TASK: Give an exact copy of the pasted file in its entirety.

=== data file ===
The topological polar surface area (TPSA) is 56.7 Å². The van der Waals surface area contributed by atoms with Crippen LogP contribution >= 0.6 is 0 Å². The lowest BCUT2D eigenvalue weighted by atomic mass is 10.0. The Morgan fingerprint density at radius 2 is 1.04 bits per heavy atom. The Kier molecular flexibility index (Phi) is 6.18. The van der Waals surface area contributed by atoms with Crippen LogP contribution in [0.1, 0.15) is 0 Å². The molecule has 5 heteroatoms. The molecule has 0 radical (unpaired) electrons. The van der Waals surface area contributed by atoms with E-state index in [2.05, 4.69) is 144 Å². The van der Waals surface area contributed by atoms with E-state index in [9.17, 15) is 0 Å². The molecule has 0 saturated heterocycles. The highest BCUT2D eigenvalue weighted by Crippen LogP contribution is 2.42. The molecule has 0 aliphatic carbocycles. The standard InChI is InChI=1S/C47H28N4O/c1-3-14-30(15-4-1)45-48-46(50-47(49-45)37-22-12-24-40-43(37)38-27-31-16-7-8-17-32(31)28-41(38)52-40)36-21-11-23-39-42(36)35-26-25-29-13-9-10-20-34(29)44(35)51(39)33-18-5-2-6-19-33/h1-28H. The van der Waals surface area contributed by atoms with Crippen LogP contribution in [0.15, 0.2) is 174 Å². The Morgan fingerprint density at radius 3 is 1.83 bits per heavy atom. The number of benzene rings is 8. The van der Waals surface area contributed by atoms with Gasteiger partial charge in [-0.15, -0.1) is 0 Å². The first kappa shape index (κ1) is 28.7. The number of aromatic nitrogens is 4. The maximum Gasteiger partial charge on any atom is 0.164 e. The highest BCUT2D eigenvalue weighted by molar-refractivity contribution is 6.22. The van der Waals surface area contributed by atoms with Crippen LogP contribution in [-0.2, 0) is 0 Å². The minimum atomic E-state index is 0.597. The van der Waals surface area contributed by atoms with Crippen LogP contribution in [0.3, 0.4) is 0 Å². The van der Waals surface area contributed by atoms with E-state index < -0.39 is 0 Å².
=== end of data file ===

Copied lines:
The topological polar surface area (TPSA) is 56.7 Å². The van der Waals surface area contributed by atoms with Crippen LogP contribution >= 0.6 is 0 Å². The lowest BCUT2D eigenvalue weighted by atomic mass is 10.0. The Morgan fingerprint density at radius 2 is 1.04 bits per heavy atom. The Kier molecular flexibility index (Phi) is 6.18. The van der Waals surface area contributed by atoms with Crippen LogP contribution in [0.1, 0.15) is 0 Å². The molecule has 5 heteroatoms. The molecule has 0 radical (unpaired) electrons. The van der Waals surface area contributed by atoms with E-state index in [2.05, 4.69) is 144 Å². The van der Waals surface area contributed by atoms with E-state index in [9.17, 15) is 0 Å². The molecule has 0 saturated heterocycles. The highest BCUT2D eigenvalue weighted by Crippen LogP contribution is 2.42. The molecule has 0 aliphatic carbocycles. The standard InChI is InChI=1S/C47H28N4O/c1-3-14-30(15-4-1)45-48-46(50-47(49-45)37-22-12-24-40-43(37)38-27-31-16-7-8-17-32(31)28-41(38)52-40)36-21-11-23-39-42(36)35-26-25-29-13-9-10-20-34(29)44(35)51(39)33-18-5-2-6-19-33/h1-28H. The van der Waals surface area contributed by atoms with Crippen LogP contribution in [0.15, 0.2) is 174 Å². The Morgan fingerprint density at radius 3 is 1.83 bits per heavy atom. The number of benzene rings is 8. The van der Waals surface area contributed by atoms with Gasteiger partial charge in [-0.15, -0.1) is 0 Å². The first kappa shape index (κ1) is 28.7. The number of aromatic nitrogens is 4. The maximum Gasteiger partial charge on any atom is 0.164 e. The highest BCUT2D eigenvalue weighted by molar-refractivity contribution is 6.22. The van der Waals surface area contributed by atoms with Crippen LogP contribution in [-0.2, 0) is 0 Å². The minimum atomic E-state index is 0.597. The van der Waals surface area contributed by atoms with Crippen LogP contribution in [0.3, 0.4) is 0 Å². The van der Waals surface area contributed by atoms with E-state index < -0.39 is 0 Å².